Animals of the Amazon Rainforest

Contributor: Jody Muth. Lesson ID: 13164

The Amazon Rainforest is home to hundreds of animals that are only found here! Take a closer look at some of these amazing animals and at why they need our help.


Earth Science, World, World

learning style
personality style
Grade Level
Middle School (6-8)
Lesson Type
Quick Query

Lesson Plan - Get It!

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  • Do you know what the animal pictured above is or where it lives?

This is the blue poison dart frog, and he is only found in the Amazon Rainforest. The Amazon Rainforest is home to hundreds of species of animals that are found nowhere else on earth! To learn more about poison dart frogs and their friends, read on!

The Amazon Rainforest is located in South America along the Amazon River. Most of it is located in the country of Brazil, which can be seen on the map below.

Amazon River map

Image by Kmusser, via Wikimedia Commons, is licensed under the CC BY-SA 3.0 license.

Where the Amazon River runs through the northern part of Brazil, there are not many cities or inhabitants. This lack of development allows various species of animals to flourish. However, as the need to develop land for human civilizations grows, the habitats for these animal species decline. Hence, many of these unique animals are endangered, which means they are in danger of dying out completely.

Examples of endangered animals found in the Amazon Rainforest include the poison dart frog, jaguar, hyacinth macaw, golden lion tamarin, pink river dolphin, and three-toed sloth. There are also many undiscovered species that scientists know are becoming extinct every day. Let's take a look at these endangered animal examples and learn why they are important to this area.

Poison Dart Frog

harlequin poison dart frog

These frogs live throughout the Amazon Rainforest and can be found in trees or under rocks and leaves. They have bright colors that warn predators not to eat them. The poison dart frog is one of the most deadly animals in the world, with one touch of their skin providing enough poison to kill a human in minutes. Poison dart frogs eat ants and keep this population in check.



The jaguar is the third-largest cat on earth, behind only the lion and tiger. It can only be found in the Amazon Rainforest. Like many big cats, jaguars try to blend into their surroundings or use camouflage to help them stalk their prey. Jaguars are important because they keep animal populations in check in this area.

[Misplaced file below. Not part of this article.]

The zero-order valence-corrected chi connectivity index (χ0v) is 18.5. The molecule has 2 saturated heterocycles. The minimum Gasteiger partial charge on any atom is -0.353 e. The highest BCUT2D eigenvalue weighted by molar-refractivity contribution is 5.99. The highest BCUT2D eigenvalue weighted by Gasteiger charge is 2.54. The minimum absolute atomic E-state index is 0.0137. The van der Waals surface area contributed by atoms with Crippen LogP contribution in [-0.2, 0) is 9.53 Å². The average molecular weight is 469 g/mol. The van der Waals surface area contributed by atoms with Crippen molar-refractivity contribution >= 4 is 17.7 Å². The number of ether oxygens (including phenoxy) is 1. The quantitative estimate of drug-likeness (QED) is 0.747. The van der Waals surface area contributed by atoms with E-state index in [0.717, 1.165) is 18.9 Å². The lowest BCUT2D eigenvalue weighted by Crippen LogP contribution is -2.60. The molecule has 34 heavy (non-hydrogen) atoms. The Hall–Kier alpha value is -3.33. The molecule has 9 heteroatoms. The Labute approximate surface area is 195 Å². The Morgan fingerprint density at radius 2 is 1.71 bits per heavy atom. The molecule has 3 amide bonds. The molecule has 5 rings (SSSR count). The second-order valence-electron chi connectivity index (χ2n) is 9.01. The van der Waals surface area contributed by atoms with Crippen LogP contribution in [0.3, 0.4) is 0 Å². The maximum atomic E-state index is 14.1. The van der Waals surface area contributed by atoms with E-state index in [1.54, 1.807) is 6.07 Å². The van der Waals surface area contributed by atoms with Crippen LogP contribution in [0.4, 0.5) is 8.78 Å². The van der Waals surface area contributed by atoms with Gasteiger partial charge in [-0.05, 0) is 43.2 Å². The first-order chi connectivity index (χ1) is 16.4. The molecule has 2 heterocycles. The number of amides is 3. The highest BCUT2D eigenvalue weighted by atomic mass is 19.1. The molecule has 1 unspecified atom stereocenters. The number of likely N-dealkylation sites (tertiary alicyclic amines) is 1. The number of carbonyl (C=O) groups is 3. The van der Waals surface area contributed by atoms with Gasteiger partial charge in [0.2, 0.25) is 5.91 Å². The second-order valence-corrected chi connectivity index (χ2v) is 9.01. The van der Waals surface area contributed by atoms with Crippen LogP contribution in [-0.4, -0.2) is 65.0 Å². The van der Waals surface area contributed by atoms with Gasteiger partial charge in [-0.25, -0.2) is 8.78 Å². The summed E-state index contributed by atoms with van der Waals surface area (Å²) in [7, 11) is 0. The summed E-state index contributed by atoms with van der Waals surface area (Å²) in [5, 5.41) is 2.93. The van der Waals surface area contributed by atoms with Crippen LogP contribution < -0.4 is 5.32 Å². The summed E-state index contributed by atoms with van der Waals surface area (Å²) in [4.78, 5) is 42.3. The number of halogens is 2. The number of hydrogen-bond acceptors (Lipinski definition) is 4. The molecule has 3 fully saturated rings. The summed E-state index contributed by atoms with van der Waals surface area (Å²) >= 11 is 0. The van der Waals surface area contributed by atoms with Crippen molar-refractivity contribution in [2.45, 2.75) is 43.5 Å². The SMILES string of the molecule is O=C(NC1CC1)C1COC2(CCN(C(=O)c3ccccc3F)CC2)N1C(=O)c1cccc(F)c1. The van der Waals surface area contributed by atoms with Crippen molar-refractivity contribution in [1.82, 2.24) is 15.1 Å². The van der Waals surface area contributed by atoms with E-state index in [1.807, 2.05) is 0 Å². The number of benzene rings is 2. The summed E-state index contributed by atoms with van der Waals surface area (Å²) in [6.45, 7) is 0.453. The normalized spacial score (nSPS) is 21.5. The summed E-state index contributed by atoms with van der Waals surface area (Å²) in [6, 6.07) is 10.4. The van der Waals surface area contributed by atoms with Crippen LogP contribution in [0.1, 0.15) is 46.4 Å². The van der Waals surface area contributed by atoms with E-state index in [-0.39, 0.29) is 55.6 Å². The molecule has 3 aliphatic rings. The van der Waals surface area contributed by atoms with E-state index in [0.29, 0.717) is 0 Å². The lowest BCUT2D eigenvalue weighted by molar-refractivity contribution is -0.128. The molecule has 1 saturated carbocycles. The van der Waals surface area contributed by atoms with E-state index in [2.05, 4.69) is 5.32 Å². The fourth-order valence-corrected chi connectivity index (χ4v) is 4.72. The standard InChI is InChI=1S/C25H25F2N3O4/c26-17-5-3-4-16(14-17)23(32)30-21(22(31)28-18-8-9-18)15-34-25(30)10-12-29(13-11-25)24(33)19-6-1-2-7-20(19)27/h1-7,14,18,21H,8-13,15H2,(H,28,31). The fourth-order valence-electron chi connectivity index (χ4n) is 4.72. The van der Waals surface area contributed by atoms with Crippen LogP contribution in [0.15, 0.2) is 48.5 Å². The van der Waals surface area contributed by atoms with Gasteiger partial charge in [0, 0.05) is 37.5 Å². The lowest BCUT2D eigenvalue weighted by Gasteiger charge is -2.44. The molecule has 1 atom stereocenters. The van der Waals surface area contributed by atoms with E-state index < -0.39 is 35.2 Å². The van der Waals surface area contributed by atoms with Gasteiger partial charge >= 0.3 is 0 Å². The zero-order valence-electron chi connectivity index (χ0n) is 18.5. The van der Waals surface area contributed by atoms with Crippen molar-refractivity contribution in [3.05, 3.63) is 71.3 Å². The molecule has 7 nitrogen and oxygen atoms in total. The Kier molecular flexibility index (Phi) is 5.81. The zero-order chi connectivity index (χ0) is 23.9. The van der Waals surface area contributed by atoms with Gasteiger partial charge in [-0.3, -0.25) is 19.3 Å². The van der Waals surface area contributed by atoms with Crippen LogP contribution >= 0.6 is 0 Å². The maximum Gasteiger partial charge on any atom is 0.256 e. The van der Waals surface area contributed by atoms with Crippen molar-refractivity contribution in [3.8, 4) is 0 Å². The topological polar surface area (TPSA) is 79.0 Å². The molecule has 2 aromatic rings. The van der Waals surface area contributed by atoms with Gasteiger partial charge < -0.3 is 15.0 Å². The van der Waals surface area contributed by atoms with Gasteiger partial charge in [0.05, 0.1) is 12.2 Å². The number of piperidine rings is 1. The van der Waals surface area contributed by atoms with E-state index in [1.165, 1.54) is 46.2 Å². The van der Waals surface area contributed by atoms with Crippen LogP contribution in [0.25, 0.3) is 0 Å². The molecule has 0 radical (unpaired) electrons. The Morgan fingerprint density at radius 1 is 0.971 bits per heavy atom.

Be careful not to confuse a leopard with a jaguar. Jaguars only live in Central America and have rose-like pattern spots with spots inside of them. A leopard has a similar rose pattern but no spots inside. Compare the two in the images below.

jaguar and leopard

Hyacinth Macaw

hyacinth macaw

This beautiful blue and yellow macaw is the largest of the flying parrots. Hyacinth macaws are native to South America and can live 50 to 60 years! Unfortunately, their popularity as pets as well as habitat loss have threatened their population. Nicknamed the gentle giant, these birds are very intelligent and social.

Golden Lion Tamarin

golden lion tamarin

The golden lion tamarin is a small monkey-like mammal that lives on the Atlantic Coast region of the Amazon River. It gets its name from the large mane around its face which resembles that of a lion's mane. They tend to live in the trees and sleep at night. During the day, you can find them munching on insects, fruits, lizards, and birds in the area.

Pink River Dolphin


Pink river dolphins, also known as Amazon river dolphins, are properly called botos. They only live in the freshwater rivers of South America and look quite different than marine dolphins. Botos get their distinct color from their blood capillaries, which are located very near their skin surface.

Three-toed Sloth

three-toed sloth

These sloths move so slowly that algae grows on their fur. It does not bother them, however, because it helps give them great camouflage in the Amazon Rainforest. Scientists have also begun studying this algae for its cancer-curing benefits!

Three-toed sloths tend to sleep during the day high in the treetops. At night, they come out for just a bit to eat leaves, fruit, and shoots. Thankfully, this herbivore is able to hold a lot of water, so it doesn't need to come down from the trees to find water often. If they did, it may just cut into their sleeping time!

Now that you have learned about some of the endangered animals living in the Amazon Rainforest, let's head over to the Got It? section.

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